Body & Design
The design of the D70 is very similar to the D100, indeed if it weren't for the prominent silver 'D70' logo and new red flash on the hand grip it would be easy to mistake the two cameras at first glance. Physical differences include how the camera feels, the D70 has a robust (polycarbonate) body but still doesn't feel as sturdy as the D100, that said it does feel stronger than the Canon EOS 300D. The D70's overall design has a nice feeling of balance and symmetry with fine seam lines, a good range of external controls and sensible choice of materials.
Side by side
The D70 is certainly lighter than the D100 (and immediately feels so), but there's just 30 g between the D70 and Canon EOS 300D, that kind of difference is hardly noticeable. I think the image below also demonstrates how much more professional and business like the black bodied and clean-lined design of the D70 looks compared to the EOS 300D.
(inc. battery & CF)
|Canon EOS 300D||142 x 99 x 72 mm (5.6 x 3.9 x 2.8 in)||649 g (1.4 lb)|
|Pentax *ist D||129 x 95 x 60 mm (5.0 x 3.7 x 2.3 in)||650 g (1.4 lb)|
|Nikon D70||140 x 111 x 78 mm (5.5 x 4.4 x 3.1 in)||679 g (1.5 lb)|
|Nikon D100||144 x 116 x 81 mm (5.7 x 4.6 x 3.2 in)||775 g (1.7 lb)|
|Fujifilm S2 Pro||142 x 131 x 80 mm (5.6 x 5.2 x 3.1 in)||870 g (1.9 lb)|
|Canon EOS 10D||150 x 107 x 75 mm (5.9 x 4.2 x 3.0 in)||879 g (1.9 lb)|
In your hand
With rubber surrounding the hand grip and coating the Compact Flash compartment door on the rear of the camera the D70 is comfortable and steady to hold. The grip is just the right size and controls are located well. The D70 is slighter but also feels better balanced than the D100, it's hard to put my finger on this but I get the feeling more of the camera's weight is on the right side (with the battery) and hence the center of gravity is closer to your hand.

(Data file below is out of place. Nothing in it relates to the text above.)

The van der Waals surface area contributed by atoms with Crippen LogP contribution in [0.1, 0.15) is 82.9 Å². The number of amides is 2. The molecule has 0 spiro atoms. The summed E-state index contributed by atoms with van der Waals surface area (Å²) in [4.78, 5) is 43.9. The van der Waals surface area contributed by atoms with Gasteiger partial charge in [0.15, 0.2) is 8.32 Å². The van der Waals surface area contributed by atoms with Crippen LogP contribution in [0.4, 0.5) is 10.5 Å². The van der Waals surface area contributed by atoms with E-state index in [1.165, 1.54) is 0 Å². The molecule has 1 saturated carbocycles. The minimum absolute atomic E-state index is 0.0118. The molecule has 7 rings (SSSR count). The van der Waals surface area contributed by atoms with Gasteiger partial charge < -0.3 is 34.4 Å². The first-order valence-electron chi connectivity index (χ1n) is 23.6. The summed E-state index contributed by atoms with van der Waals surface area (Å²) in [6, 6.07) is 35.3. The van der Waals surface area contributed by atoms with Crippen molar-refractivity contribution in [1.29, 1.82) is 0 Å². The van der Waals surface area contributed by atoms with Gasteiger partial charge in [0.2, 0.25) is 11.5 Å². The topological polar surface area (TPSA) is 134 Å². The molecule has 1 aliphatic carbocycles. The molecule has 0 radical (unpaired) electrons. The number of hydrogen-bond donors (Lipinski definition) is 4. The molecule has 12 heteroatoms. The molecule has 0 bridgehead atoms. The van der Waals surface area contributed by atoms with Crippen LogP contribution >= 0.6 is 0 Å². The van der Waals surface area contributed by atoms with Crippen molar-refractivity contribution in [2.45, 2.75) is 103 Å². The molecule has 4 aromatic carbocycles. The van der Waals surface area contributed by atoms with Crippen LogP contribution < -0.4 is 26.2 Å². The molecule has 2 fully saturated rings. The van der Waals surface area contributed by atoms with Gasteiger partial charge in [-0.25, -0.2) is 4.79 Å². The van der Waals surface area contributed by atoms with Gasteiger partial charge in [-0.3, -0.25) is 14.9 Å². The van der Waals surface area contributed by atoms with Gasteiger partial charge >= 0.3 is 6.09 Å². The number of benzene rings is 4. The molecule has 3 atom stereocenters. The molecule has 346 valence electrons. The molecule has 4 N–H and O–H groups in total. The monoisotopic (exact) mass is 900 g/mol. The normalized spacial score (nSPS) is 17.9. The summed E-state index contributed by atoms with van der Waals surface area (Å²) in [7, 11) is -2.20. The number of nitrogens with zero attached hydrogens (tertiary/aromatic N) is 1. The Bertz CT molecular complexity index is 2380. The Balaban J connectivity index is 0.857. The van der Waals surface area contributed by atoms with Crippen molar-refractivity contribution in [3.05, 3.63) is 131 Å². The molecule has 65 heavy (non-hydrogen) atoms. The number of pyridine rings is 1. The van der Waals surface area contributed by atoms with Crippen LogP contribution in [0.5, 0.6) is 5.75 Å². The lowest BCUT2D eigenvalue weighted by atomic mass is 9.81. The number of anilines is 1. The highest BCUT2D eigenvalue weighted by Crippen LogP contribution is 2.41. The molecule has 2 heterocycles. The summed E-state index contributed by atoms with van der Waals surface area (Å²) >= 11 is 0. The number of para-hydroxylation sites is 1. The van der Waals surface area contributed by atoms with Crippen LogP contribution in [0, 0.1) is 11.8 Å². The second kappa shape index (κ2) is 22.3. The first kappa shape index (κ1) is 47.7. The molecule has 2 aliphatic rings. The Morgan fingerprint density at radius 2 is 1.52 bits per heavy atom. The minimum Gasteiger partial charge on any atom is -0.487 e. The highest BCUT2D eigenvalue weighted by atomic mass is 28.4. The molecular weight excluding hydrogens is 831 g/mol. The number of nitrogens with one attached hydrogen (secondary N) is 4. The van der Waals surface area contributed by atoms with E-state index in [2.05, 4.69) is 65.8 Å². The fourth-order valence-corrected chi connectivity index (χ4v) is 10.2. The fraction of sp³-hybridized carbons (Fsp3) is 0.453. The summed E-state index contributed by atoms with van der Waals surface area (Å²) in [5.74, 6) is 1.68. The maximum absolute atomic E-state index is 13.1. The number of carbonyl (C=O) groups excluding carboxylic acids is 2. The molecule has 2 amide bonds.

Design changes compared to the D100
Place your mouse cursor over either image below to compare the design of the D70 to the D100. As you can see there are plenty of design changes to the D70's body, it's softer (more rounded) as well as sitting lower than the D100. Note that the red flash on the hand grip has moved from its vertical orientation on the D100 to the triangle below the front command dial (just like the D2H). It's also worth noting that there are now quick access external controls for Continuous shooting mode, ISO, White Balance and Image Quality (far better than the D100's on-dial adjustments, something I complained about).
The D70 has a new 1.8" 134,000 pixel LCD monitor, higher resolution than that of the D100 and Canon EOS 300D. The monitor appears to be bright, clear and detailed. Additionally Nikon provide a clip-on protector cover which is completely transparent in the middle, this will help to stop the screen surface itself from getting scratched.
The D70's status panel (found on the top right of the camera body) provides information about both the photographic (exposure, focus, drive etc.) and digital (image size, white balance etc.) side of the camera. The green backlight can be activated by pressing the small backlight button to the right of the LCD, unlike the D100 it can't be programmed to come on with any button press.
Although the D70's pentaprism viewfinder looks similar to the that on the D100 it does have some subtly different specifications. Firstly the eyepoint is 18 mm (similar to the EOS 300D) compared to the D100's 24 mm (considered very good), secondly it has less dioptre adjustment of -1.6 to +0.5 m-1. The frame view through the eyepiece doesn't seem as big as the D100. That said it's distortion free and bright enough.